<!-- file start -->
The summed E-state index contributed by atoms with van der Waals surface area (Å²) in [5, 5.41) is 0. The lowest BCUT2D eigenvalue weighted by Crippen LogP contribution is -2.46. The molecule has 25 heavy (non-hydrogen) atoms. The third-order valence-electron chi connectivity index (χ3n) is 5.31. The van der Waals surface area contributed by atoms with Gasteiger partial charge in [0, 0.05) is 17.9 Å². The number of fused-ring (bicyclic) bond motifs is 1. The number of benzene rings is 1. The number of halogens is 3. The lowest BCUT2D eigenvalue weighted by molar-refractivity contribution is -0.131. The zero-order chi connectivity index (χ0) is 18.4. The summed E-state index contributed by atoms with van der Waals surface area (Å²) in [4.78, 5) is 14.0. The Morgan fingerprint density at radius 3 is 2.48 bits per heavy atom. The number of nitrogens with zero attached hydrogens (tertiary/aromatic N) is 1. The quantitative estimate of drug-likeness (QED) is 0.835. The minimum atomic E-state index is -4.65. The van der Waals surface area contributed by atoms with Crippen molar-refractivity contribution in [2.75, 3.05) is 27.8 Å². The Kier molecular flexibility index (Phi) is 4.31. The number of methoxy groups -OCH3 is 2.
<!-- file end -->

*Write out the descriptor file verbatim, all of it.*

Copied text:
The summed E-state index contributed by atoms with van der Waals surface area (Å²) in [5, 5.41) is 0. The lowest BCUT2D eigenvalue weighted by Crippen LogP contribution is -2.46. The molecule has 25 heavy (non-hydrogen) atoms. The third-order valence-electron chi connectivity index (χ3n) is 5.31. The van der Waals surface area contributed by atoms with Gasteiger partial charge in [0, 0.05) is 17.9 Å². The number of fused-ring (bicyclic) bond motifs is 1. The number of benzene rings is 1. The number of halogens is 3. The lowest BCUT2D eigenvalue weighted by molar-refractivity contribution is -0.131. The zero-order chi connectivity index (χ0) is 18.4. The summed E-state index contributed by atoms with van der Waals surface area (Å²) in [4.78, 5) is 14.0. The Morgan fingerprint density at radius 3 is 2.48 bits per heavy atom. The number of nitrogens with zero attached hydrogens (tertiary/aromatic N) is 1. The quantitative estimate of drug-likeness (QED) is 0.835. The minimum atomic E-state index is -4.65. The van der Waals surface area contributed by atoms with Crippen molar-refractivity contribution in [2.75, 3.05) is 27.8 Å². The Kier molecular flexibility index (Phi) is 4.31. The number of methoxy groups -OCH3 is 2.